ISL 2019-20: 'Kerala have a very bad coach, he doesn't know how to win', Eelco Schattorie clears the tension ahead of clutch clash with Mumbai City FC
A few days ago, Kerala Blasters, with a win in their sights, inexplicably squandered that opportunity with an elementary error in the defensive third. Unsurprisingly, FC Goa capitalised to pile more misery on the Kochi-based outfit, considering the latter had not won an encounter since the opening day of the ISL season.
In the aftermath of that contest, Eelco Schattorie stormed off the pitch, with a face like thunder at his side’s inability to see out another game. Thus, plenty expected the Dutchman to cut a slightly frustrated figure on the eve of the match against Mumbai City FC.
Yet, nothing of that sort materialised as the Blasters manager chatted away on a variety of aspects, even taking the journalists in attendance slightly aback courtesy the confidence he portrayed.
On being asked what ailment exactly plagued the side, he replied with a broad grin,
Kerala has a very bad coach who doesn’t know how to win.
On a more serious note though, he started chalking out the flaws that needed ironing. He said,
I’m a bit annoyed by the scoreboard analysis that keep talking about us giving excuses. Injuries have played a massive role but I have seen progress. We performed well against Bengaluru and then Goa but we only have to thank ourselves for not coming away with a positive result. There were individual errors but I have spoken to the players and we have to move forward.
Additionally, the Kerala manager talked about the side’s goals (or lack thereof), stating that he wasn’t enduring any sleepless nights about Bartholomew Ogbeche’s recent drought. He remarked,
In my view, for a team to be successful, they need to have a scoring striker, a goalkeeper who saves shots and the supply line. We have a wonderful striker but somehow the supply isn’t working as it should, obviously because of players not playing in their favoured position. For example, Cido is a player who is better close to goal but I have been forced to withdraw. There were so many teams last year that didn’t have striker to finish. We have a good striker but we are working on the supply. And, if everyone is fit, I’m sure we can compete for the top spot.
Over the past few weeks, there have been plenty who have jumped the gun on Schattorie and accused him of searching for excuses even when it would’ve been easier to not indulge in them. However, the Dutch coach swatted aside those claims, quipping,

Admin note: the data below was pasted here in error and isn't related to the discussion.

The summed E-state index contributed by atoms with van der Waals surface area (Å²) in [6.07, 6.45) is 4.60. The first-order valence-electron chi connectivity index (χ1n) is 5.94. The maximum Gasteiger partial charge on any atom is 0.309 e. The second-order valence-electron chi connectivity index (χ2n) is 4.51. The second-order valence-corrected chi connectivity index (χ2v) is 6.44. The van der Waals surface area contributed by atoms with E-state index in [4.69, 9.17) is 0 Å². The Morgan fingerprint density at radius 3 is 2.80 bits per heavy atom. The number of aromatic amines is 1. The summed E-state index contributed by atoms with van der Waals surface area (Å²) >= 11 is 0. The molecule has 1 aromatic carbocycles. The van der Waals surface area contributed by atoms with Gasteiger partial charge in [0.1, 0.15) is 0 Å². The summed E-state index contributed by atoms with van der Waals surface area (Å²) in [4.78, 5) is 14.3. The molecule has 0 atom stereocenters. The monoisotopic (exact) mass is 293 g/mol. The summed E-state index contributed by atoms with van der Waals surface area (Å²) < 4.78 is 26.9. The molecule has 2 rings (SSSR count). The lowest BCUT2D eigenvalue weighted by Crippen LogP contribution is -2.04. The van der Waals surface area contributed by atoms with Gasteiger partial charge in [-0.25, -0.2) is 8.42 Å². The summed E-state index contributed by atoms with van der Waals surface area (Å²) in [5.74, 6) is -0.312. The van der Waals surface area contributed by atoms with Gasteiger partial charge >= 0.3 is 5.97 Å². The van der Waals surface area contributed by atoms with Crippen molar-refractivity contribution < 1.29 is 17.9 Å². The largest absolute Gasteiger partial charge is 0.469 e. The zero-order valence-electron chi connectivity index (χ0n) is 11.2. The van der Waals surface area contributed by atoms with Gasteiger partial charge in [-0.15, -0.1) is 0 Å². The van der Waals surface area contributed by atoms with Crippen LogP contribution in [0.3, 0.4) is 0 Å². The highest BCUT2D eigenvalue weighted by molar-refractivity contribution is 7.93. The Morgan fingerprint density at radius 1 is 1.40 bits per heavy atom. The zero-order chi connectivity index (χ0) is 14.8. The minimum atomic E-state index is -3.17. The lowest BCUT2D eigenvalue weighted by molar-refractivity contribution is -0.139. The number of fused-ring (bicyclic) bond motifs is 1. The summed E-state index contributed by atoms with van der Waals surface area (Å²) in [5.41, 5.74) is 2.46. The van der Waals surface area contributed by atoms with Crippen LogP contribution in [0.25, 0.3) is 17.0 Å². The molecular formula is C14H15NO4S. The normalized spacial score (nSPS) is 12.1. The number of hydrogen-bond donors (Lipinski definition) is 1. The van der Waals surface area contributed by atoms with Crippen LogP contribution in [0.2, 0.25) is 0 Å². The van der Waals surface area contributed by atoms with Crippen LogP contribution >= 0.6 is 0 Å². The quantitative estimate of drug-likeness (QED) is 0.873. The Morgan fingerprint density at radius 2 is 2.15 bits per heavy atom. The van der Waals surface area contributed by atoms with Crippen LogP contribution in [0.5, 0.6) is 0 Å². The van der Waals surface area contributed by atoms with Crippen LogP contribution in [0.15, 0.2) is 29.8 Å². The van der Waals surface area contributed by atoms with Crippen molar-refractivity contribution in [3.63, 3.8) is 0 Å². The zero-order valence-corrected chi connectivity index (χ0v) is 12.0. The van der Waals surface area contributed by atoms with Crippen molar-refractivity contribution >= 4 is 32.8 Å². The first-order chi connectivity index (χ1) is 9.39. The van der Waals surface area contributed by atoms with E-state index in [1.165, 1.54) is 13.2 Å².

I am a coach who works with what I have. I don’t complain but rather I just sketch the reality. And, if people construe that as an excuse, they don’t understand football. That’s how I see it.
And to be fair to Schattorie, injuries have significantly disrupted the Blasters’ campaign, especially considering they’ve had key players missing all across the pitch.
Yet, he is throwing his weight behind the players available to him, thereby stating that the morale in the dressing room is high, as long as his troops adhere to the game-plan set out.
On being questioned about the number of late goals in the ISL recently, Schattorie opined,
This is a trend I have observed in Asian football. There are a lot of goals in the first and last minutes of each half and through set-pieces. It is a case of a lack of concentration and it isn’t something that is restricted to India.
Furthermore, Raju Gaikwad, a former Mumbai City FC player, echoed similar sentiments when quizzed about the Islanders’ susceptibility to set-pieces this term. He said,
We are working on those opportunities as they can be a good goal-scoring option. Also, this game is special for me and I would like to put in a good display.
At the end of his vibrant press conference, Schattorie talked about how the Blasters were a club in transition and how they needed a bit of time to actually emerge from it with distinction. Having said that though, both the Dutchman and Raju spoke with conviction that Kerala were after all three points tomorrow.
And, thus, on a sultry Wednesday afternoon in Mumbai, the visitors had firmly laid down the gauntlet.